To quote from the Encyclopedia of Jewish Myth, Magic, and Mysticism by Rabbi Geoffrey W. Dennis, here is one methodology of creation.

“Whoever studies Sefer Yetzirah has to purify himself, don white robes. It is forbidden to study alone, but only in two's and three's, as it is written... and the beings they made in Haran, (Gen.12:5) and as it is written, two are better than one, (Eccl. 4:9).…. It is required that he take virgin soil from a place in the mountain where none has plowed. Then he shall knead the soil with living water and shall make a body and begin to permutate the alef-bet of 221 gates, each limb separately, each limb with the corresponding letter mentioned in Sefer Yetzirah….Afterward, he shall appoint bet and likewise gimel and each limb with the letter designated to it. He shall do this when he is pure. These are the 221 gates. Another method also requires a circle dance to be performed around the inert form of the creature. This procedure is meant to mimic the Midrashic description of how God created Adam. In the writings of Sefardic Kabbalist Abraham Abulafia, the golem creation process includes creating 24 magical/purposeful circles as well.”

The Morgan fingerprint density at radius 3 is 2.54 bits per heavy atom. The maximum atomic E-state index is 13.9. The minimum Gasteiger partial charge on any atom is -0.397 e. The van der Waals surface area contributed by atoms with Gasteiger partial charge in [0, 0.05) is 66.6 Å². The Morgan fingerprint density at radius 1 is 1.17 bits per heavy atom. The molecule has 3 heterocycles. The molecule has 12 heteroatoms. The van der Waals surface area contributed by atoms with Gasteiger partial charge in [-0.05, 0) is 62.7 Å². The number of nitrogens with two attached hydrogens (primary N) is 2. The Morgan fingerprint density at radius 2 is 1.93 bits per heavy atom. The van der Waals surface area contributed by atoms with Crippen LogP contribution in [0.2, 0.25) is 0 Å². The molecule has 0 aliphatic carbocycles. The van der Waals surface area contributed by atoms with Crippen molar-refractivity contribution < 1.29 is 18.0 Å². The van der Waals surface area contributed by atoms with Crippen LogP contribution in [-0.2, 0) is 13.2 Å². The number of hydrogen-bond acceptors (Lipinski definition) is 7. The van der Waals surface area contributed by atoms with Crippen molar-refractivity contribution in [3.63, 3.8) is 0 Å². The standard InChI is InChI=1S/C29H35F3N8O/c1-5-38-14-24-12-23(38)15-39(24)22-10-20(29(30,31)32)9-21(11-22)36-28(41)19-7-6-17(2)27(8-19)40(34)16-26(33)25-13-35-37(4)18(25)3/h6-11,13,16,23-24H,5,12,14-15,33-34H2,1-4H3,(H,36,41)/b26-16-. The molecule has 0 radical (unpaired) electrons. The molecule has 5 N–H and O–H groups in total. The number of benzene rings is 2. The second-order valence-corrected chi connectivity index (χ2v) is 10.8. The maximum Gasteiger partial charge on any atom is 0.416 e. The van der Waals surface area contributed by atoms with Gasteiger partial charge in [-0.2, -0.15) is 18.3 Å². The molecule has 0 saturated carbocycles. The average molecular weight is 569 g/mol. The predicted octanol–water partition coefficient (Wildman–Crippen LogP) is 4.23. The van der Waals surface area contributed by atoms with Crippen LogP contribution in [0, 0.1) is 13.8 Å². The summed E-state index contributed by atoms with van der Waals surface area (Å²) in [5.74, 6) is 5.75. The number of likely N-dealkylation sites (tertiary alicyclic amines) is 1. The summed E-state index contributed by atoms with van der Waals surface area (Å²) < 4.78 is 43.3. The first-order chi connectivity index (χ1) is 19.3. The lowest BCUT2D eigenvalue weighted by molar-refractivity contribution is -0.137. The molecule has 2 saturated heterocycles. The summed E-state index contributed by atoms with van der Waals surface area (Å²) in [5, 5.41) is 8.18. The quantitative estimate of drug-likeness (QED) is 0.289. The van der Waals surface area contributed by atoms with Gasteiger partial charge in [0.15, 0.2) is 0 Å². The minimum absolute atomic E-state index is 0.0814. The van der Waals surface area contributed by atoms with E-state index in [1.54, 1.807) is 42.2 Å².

The method of creation dictates the method of destruction in most legends. For those who carve “emet” into its forehead, erasing the letter alef would make the word “met”, meaning death, thereby erasing the efficacy of the original spell and commanding the creature to die. Others require you to take out the scroll, or some combination of both. Others recommend saying the Divine names in reverse.


Most golem stories end with the golem either serving its purpose and therefore being laid to rest, or the golem serving its purpose and then becoming violent against its creator after having served its purpose. Essentially, when it is no longer needed, it is not wise to keep one around.


Golems and Humanity

The concept of golems as not human, halachically, has also been greatly discussed. Something that is important to note is that in this idea of halakha, Jewish law, is many times interpreted as only pertaining to natural-born creatures. There is a story that (to paraphrase) on a specific day of the week, the tribes of Israel would be able to use the Divine names of G-d to create calves that were not born of parents, but merely brought into the world through, and for lack of a better word, magic. These magically created animals were therefore rendered as existing outside of the laws of kashrut and kosher slaughter. Specifically, you could eat these animals however you wanted and it wouldn’t matter: including the extremely forbidden act of eating the animal before it was dead. So, because it was not a natural-born creature, it